There needs to be women’s history in education

Lurye Baxa, A&E Editor

I think we can all agree that the American education system sucks. To be honest, I have learned more about history through TikTok than I ever did in history class.  

In school, I was taught all about Christopher Columbus and his “amazing” accomplishments (the same guy that was bad enough to be executed by Spanish royalty during the Spanish Inquisition). We would spend almost a week just learning about this random guy who was a horrible person. But then spend maybe a couple of days talking about Black history (which was strictly about the Civil Rights Movement and maybe a little bit about slavery), a few days on the Holocaust (where we pretty much only talked about Hitler and went a tiny bit into the concentration camps) and a few more days about women’s history (which was literally just about their not so amazing involvement in the Civil Rights Movement).  

History class, at least the way it is in America’s public school system, is racist, sexist and homophobic; I don’t think people can disagree with me.  

Last month, there was a story about the need for more Black history in public schools. This time, I’d like to talk about the need for more women’s history in the classroom. 

Here’s a little history for you (courtesy of my knowledge from World History last semester). In the beginning of humans (specifically the hunter-gatherer period), men and women worked together. They hunted with each other and fought together. There were rarely any children since civilization wasn’t a thing yet and they were constantly moving from place to place.  

It wasn’t until a huge snowstorm across the world that humans settled down. When this happened, couples began having more children because they weren’t able to move to another place. When the ice and snow melted, many women were then forced to stay home to take care of their new children while the men went out to hunt. This is most likely where misogyny began.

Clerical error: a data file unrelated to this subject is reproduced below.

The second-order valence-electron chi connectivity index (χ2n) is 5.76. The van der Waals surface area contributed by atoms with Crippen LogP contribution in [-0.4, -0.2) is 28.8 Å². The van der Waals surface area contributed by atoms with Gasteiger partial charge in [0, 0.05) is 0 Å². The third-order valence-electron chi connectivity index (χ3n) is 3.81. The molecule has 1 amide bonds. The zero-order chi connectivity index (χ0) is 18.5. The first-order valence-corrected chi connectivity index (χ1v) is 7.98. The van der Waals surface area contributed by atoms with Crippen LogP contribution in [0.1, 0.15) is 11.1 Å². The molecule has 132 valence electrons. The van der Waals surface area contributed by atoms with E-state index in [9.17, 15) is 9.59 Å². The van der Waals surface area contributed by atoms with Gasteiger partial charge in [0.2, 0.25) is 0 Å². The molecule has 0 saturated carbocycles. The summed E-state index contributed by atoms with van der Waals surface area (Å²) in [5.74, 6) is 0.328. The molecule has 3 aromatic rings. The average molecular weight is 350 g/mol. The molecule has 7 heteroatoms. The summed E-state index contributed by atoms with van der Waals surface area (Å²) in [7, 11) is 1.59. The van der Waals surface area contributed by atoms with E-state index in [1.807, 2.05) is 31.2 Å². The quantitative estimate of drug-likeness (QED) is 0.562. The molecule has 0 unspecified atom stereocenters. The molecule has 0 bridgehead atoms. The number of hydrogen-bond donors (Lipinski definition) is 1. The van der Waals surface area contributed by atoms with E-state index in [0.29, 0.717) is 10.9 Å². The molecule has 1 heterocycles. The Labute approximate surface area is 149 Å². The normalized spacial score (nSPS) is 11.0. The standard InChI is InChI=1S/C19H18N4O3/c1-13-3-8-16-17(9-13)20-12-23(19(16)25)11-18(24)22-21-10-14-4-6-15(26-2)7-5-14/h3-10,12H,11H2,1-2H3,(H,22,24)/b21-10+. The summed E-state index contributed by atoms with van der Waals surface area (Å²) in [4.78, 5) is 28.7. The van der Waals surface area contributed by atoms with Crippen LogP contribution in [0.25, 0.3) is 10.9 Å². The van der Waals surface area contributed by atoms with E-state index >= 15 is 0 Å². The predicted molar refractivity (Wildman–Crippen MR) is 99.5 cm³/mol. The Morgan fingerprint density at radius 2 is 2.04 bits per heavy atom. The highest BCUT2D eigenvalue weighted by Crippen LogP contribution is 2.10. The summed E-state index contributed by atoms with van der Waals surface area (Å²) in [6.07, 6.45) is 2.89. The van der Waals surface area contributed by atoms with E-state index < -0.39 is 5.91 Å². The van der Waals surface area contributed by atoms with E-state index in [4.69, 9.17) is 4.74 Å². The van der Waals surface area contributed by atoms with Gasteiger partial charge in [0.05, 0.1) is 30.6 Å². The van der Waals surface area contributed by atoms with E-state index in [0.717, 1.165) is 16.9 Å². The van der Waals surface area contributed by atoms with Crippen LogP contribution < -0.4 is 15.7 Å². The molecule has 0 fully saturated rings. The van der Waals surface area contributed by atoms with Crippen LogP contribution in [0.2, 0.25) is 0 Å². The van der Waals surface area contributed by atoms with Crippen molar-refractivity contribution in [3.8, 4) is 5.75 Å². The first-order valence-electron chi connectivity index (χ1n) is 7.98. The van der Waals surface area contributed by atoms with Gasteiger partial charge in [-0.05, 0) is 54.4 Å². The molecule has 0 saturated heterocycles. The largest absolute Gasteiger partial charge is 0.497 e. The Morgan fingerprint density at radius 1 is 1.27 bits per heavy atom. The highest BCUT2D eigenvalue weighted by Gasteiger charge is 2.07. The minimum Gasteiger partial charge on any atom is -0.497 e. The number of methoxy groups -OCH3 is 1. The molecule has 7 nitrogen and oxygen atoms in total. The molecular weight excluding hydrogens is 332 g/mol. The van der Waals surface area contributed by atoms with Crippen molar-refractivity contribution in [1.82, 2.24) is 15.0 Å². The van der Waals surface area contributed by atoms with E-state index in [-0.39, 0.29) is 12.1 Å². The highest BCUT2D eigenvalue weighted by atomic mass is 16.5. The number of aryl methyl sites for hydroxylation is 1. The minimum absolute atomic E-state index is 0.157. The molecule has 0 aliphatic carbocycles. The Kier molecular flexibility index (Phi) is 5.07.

In a lot of religious texts, women are hated on and treated like housewives or objects. That is unless it’s mythology. In Greek mythology, besides the odd bad situations with men or gods forcing women or goddesses to get pregnant, women were treated as equals to men. They fought together, they worshipped together and they worked together. Take Sparta for instance, their female warriors were predominantly better than their men. Though Sparta was a completely different mess all on its own.  

During the witch trials, most of the time women were convicted just because they were women. If a woman had sex before marriage, guess it’s time for a witch hunt! If a woman was smart, guess it’s time to hang her! If a woman did anything remotely similar to a man, guess it’s time for a public drowning! 

Did I learn any of this in public school? No. Instead, I learned about how Americans enslaved people of different races and forced Indigenous people to leave their land (while also killing and forcing themselves onto women and children).  

These are things that need to be taught in history classes. Women are just as much part of history as men are. And those little girls in school should not just be taught about the men, they need to learn their own history too.